That’s it! That’s it! You are getting to know wine well. We’ve been talking about whiskey for a while. Besides, it’s fashionable. Here’s what you need to know to avoid making mistakes and easily identify your whisky tastes and desires.


Whisky (whiskey in the U.S. and Ireland) is a magical drink straight from unicorn heaven. Or not? It is a spirit, with an alcohol content of at least 40°, made from cereals and aged in barrels for at least 3 years. For this time, we will talk about malt singles. Single malt is one of the whisky families found all over the world. More precisely, this term defines a whisky coming from only one distillery (= single) and manufactured with 100% malted barley (= malt).


Don’t move! Don’t move! I’ll keep going!

To make a whisky, we first germinate the seeds of cereals, it is what we call malting. All cereals can be malted to make whisky, but when it comes to single malt it will only refer to barley.

Then we make beer! Because even if it is very simplistic, whisky results from the double distillation of beer (just as calvados is a distillation of cider and cognac is a distillation of wine). To do this, the cereals will be mixed with water to release their starch. Yeasts are then added whose enzymes will eat the sugar from the starch to transform it into alcohol. At this stage, you have a strong and cloudy beer that can be distilled in a still. For single malt whiskies, the most common alembic is the “gooseneck” alembic – the name comes directly from its shape – for its ability to reveal more aromas.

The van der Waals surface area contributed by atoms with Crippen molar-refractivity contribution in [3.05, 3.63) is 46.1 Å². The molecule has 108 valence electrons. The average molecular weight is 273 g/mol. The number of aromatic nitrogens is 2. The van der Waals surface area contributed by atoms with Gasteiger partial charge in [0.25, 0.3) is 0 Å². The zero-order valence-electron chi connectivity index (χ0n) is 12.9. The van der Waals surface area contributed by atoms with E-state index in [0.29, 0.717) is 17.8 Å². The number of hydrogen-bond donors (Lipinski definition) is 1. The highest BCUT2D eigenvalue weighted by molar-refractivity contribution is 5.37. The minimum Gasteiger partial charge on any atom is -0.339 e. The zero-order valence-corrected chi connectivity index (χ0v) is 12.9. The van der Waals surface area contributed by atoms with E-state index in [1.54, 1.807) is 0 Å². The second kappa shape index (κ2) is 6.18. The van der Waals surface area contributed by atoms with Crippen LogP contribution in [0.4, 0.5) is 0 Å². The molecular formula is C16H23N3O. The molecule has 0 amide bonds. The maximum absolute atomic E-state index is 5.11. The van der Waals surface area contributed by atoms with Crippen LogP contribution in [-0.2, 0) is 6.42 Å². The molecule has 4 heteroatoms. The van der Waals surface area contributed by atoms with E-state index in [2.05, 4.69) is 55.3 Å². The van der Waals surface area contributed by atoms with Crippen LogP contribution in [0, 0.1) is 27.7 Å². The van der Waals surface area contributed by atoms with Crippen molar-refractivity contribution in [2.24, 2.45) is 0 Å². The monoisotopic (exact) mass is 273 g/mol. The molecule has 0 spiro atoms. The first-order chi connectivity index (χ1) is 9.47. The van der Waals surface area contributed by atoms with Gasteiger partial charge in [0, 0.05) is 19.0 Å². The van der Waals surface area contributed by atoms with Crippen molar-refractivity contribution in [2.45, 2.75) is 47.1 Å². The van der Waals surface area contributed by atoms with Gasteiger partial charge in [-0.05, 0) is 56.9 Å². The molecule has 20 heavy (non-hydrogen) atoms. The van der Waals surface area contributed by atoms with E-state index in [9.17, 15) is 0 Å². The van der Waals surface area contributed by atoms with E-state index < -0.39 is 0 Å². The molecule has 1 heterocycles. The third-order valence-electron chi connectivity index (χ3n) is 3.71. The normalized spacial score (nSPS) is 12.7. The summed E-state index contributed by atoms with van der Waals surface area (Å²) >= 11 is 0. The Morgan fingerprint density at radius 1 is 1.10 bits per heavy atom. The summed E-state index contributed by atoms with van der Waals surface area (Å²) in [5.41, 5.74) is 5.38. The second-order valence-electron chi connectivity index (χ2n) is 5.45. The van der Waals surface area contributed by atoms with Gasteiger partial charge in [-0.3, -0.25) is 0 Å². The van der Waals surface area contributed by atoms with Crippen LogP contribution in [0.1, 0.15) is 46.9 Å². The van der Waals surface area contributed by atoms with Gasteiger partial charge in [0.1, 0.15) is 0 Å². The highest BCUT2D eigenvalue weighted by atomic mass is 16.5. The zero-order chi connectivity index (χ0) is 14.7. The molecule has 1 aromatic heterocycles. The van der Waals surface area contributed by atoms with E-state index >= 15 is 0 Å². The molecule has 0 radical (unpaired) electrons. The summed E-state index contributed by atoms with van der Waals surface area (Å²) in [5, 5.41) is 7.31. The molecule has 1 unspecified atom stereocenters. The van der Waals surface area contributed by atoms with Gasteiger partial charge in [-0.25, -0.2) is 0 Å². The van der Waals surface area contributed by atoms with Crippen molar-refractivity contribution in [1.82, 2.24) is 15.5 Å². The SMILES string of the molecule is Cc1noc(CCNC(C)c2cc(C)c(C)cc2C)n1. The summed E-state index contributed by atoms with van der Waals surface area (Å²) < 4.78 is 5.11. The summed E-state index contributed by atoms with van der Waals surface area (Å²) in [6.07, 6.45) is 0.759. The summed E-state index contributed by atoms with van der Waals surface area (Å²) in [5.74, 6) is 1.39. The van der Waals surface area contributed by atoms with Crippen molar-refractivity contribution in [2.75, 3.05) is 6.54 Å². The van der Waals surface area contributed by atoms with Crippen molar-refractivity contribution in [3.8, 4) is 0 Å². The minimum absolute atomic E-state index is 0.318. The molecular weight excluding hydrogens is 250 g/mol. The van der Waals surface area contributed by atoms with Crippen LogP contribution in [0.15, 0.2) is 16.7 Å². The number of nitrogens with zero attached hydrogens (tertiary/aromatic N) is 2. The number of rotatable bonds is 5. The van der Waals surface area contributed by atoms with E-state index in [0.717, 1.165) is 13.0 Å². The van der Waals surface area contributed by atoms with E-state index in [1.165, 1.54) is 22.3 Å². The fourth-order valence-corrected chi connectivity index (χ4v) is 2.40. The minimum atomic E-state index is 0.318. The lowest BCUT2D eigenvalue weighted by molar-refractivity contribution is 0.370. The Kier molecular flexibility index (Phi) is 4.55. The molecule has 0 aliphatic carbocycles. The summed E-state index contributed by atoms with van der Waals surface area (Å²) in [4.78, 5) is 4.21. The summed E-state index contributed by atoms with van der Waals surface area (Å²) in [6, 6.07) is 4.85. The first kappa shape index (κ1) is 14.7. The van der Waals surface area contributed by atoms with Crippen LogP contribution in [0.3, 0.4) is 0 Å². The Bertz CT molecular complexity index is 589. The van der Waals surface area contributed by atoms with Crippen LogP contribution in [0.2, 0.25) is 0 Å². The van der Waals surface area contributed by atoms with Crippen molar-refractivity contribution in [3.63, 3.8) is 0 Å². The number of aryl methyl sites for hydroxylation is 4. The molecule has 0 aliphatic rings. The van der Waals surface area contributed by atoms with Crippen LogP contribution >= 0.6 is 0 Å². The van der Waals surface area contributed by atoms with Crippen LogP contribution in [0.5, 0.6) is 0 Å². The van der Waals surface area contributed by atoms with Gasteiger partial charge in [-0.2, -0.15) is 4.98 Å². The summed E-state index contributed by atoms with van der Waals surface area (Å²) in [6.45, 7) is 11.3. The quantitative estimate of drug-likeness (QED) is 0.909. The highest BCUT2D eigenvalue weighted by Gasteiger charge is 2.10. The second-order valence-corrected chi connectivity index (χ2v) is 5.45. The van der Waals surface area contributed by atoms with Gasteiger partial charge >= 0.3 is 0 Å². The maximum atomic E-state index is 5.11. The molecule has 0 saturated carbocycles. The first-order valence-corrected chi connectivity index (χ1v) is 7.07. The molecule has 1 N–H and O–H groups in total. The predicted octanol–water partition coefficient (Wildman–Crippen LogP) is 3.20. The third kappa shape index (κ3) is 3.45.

Distillation is a crucial step in whisky making. For the theoretical part it is quite simple: it is enough to heat the beer previously obtained in the still. When heated, alcohol, which is lighter than water, will evaporate through the swan neck. The esters, which are found at the end of the neck, will then be cooled so that the alcohol condenses and grades about 28°. Then, it will be distilled again by the same process in order to obtain, this time, an alcohol titrating between 72 and 80°.

In the Lowlands (Southern Scotland) and Ireland (traditionally), beer (called “wort” for whisky) can be distilled a third time. This is called triple distillation. This will make the whiskies lighter and rounder.

Finally, the alcohol obtained after two or three distillations will be placed in oak barrels for a minimum of 3 years to obtain the whisky designation (except for Taiwan, because being located in a tropical region, they benefit from a derogation bringing the minimum number of legal years to 2).